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Repaired Gallery XII extends Crazy Eights show

  • Eagle correspondent
  • Published Thursday, August 23, 2012, at 3:04 p.m.

If you go

3rd Annual Crazy Eights Small Works Show

When: Works on display through Sept. 14 during normal gallery hours, 10 a.m. to 4 p.m. Mondays through Saturdays. Second Final Friday reception for the show, also featuring ceramics by Karen Tevis, will be from 5:30 to 10 p.m. Aug. 31.

Where: Gallery XII, 412 Arts Center, 412 E. Douglas

How much: Free to view. Works for sale.

For more information, visit wichitagalleryxii.com.

It’s been a hectic month for artists at Gallery XII.

After a pipe burst three weeks ago, water damage threatened their popular Crazy Eights exhibit. Nearly all of the small works survived, though, and now are hanging in the newly repaired and renovated space. Organizers are extending the show through mid-September.

“Everyone just loves this show, not only the people who participate, but the whole community,” said Maureen Walter, the gallery’s hanging chairwoman. “Everybody has room for a small piece of art. Some have bigger price tags, but others are very affordable.”

This year, there’s an added dimension to the 8-by-8-inch works with the introduction of a juror. Wichita art collector Joe Goodwin judged the more than 70 pieces submitted that spanned a multitude of mediums, including acrylic, ink, watercolors, pastels, textile collages and a three-dimensional fiber art piece, along with a work of paint on stainless steel.

“This is the first year that we had the show juried for excellence, and the quality of the entries is real, real high,” Walter said. “We asked Joe to narrow it down to the top three, and he had a real hard time. It took him a long time to do it.”

Cash awards were given to the top three artists. Marcia Scurfield took third place for her “Brooding” lithograph, a serious work that focuses on a pensive statue-like figure resting amid an Asian cityscape. Cathy Fiorelli’s “Manicure” was chosen for the second-place prize. It’s a block print featuring a rainbow of fruits and vegetables sprawled out in paint-like style along the 10 fingers of its subject. Melinda Weis was awarded first prize for her oil painting “Kansas Summer,” a green, grassy, wheat-filled tribute to the beauty of the colloquial countryside.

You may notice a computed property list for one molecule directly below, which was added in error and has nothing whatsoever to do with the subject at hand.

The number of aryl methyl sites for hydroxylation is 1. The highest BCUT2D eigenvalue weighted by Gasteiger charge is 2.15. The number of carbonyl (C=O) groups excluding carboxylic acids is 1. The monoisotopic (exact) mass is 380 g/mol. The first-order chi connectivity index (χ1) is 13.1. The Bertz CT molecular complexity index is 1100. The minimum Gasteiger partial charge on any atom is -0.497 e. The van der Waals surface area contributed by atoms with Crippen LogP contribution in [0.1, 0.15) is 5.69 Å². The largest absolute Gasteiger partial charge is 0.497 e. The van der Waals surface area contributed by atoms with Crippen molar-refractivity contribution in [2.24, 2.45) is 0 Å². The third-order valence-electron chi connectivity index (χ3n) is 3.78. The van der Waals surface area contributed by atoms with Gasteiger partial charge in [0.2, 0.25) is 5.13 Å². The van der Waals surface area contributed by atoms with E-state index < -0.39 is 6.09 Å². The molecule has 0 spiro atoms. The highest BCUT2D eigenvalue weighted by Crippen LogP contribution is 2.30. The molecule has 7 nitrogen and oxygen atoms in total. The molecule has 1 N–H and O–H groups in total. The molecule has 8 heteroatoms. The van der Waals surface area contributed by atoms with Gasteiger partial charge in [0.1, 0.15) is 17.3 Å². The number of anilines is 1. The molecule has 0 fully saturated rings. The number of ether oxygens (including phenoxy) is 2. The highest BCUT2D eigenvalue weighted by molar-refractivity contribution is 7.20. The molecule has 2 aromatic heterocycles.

“One of the things we like about this show is that a high proportion of these people have never exhibited before,” Gallery XII President John Ellert said. “It gives new artists or people who just haven’t had the courage to exhibit a chance to be seen.”

Walter agreed that bringing in new people is one of the show’s strongest points. She said that in three years, they’ve found talented artists the gallery was completely unaware of, and they’ve brought in new membership partners to their gallery directly from the show. This year, they have their first children’s entries, including a spirited tennis-themed piece called “Score” by Ky Le, whose mother is a member of the gallery.

The Crazy Eights show opened for July’s Final Friday and had been up for two weeks when the water pipe burst. Walter said that only one piece was completely lost, and while some were soaked, they were able to be salvaged.

“Luckily, the damage was discovered early; otherwise it would have been a total disaster. That’s one of the reasons we only lost one piece,” she said. “Some of them had to be reframed. The oils, we were able to just wipe them off — they didn’t really get hurt.”

Gallery XII is now reopened, sporting a shining new floor and freshly repaired walls. Ellert said a lot of drywall was replaced, and that members took the opportunity to repaint and repatch the entire gallery.

“We wanted a nice fresh look, in addition to the new floor,” he said.

Walter said she is just happy to have the art back up and looks forward to resuming life as usual at the gallery.

“For the folks who have seen it, reaction has been great,” she said of Crazy Eights. “We’ve had strong sales. We’ve had people calling wanting to see the show, hoping we were reopened so they could get in to see it. Now they can.”

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